View Full Version : Homosexuality in Shakespeare

06-07-2006, 10:50 PM
Does anyone have any insights into Antonio's character in Merchant of Venice?

Operating under the assumption that he is gay, I have two ideas.

The first is that the reason he behaves the way he does towards Shylock is that he knows that if he came "out" he would be treated very badly, and this causes rage and all these other emotions to be pent up inside of him. He then lashes out at the first person whom it is socially acceptable to lash out at, the local Jew.

The second is that, in Shakepeare's time it was generally considered that you could not be gay and a Christian both, and Shakespeare would have known this. I feel that SHakespeare was not a racist, and that he made Shylock out to be the victim in MoV. (Or it would be racism if Judaism were a race, which it isn't exactly.) Shakespeare is also pointing out a flaw in the Christian system, the hypocrisy of some of Christianity's "followers". Antonio is the most hateful and hoppocritical, which leads me to say that perhaps Shakespeare made him as a bad Christian. So the only obviously homosexual character in the play is also the least Christian. (Christian in this case meaning kind, forgiving, tolerant, loving, basically everything the bible says that Christians are supposed to be.) Hmm...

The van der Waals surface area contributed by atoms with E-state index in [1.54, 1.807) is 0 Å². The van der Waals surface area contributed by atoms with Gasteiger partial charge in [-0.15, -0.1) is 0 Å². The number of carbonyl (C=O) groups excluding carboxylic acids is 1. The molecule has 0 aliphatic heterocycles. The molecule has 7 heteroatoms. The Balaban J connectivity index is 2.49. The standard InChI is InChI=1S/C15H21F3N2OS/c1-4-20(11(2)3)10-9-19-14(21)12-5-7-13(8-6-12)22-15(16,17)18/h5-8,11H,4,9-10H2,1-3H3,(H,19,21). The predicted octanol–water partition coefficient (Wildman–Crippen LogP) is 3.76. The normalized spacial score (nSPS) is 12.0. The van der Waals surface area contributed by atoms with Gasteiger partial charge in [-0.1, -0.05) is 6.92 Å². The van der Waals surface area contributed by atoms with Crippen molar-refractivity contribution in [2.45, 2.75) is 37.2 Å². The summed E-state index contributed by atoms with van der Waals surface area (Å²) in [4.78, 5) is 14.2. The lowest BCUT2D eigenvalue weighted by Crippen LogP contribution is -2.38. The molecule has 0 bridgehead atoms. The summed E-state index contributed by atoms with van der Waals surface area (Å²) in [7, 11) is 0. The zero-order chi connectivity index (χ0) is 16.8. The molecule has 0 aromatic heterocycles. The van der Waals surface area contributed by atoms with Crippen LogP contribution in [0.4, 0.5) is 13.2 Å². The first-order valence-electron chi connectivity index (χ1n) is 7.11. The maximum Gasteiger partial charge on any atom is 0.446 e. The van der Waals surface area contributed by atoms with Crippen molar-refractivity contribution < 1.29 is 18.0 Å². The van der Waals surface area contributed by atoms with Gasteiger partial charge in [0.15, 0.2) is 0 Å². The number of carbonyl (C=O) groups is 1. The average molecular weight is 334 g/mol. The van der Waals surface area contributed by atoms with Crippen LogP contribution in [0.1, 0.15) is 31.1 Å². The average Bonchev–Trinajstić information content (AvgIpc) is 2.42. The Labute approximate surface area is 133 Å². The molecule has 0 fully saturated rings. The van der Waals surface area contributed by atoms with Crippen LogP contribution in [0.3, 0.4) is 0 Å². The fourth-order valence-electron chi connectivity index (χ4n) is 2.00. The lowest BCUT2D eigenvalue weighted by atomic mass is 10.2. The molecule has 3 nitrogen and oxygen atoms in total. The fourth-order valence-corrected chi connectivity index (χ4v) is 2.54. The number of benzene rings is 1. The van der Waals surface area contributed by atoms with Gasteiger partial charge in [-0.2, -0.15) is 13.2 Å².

Any thoughts? Am i stretching the connections too much?

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06-10-2006, 05:41 PM
I have not thought about the subject much but I do know one thing-whether Shakespeare meant to do that or not, he was not showing a flaw in Christianity but the surface-depth of some of its nominal followers. In other words, not everyone who says they are a Christian is one...especially back then when it was the generally assumed thing.

10-30-2006, 10:14 AM
I don't think Antonio is not gay because he is a Christian and christians aren't brought up like that they are brought up on the story of Adam and Eve!

10-30-2006, 11:57 AM
Have a look at Shakespeare's sonnets... You might be in for a surprise. Maybe being 'gay' had different meanings in those days.

10-30-2006, 12:56 PM
We took this up last year. According to the additional notes at the back of my MoV book, it says there that the concept of love as "homosexuality" didn't exist then when Shakespeare wrote it, so by taking it in that way, we might be interpreting it out of context. Who knows? Maybe it's really some sort of extremely bizarre friendship between two men who "love" each other. Then again, homosexuality has existed since the Greeks, so I'm not really sure. And Antonio and Bassanio's actions do raise an eyebrow at times...

As to Antonio being hyppocritical, I think Shakespeare meant it that way, as a good point of comparison between him and Shylock; it's ironic to seek revenge on a "bad" Jew when you aren't absolved from your own sins. It blurs the line between hero and villain, and makes one rethink what kind of society it was really back then.

11-29-2006, 03:07 AM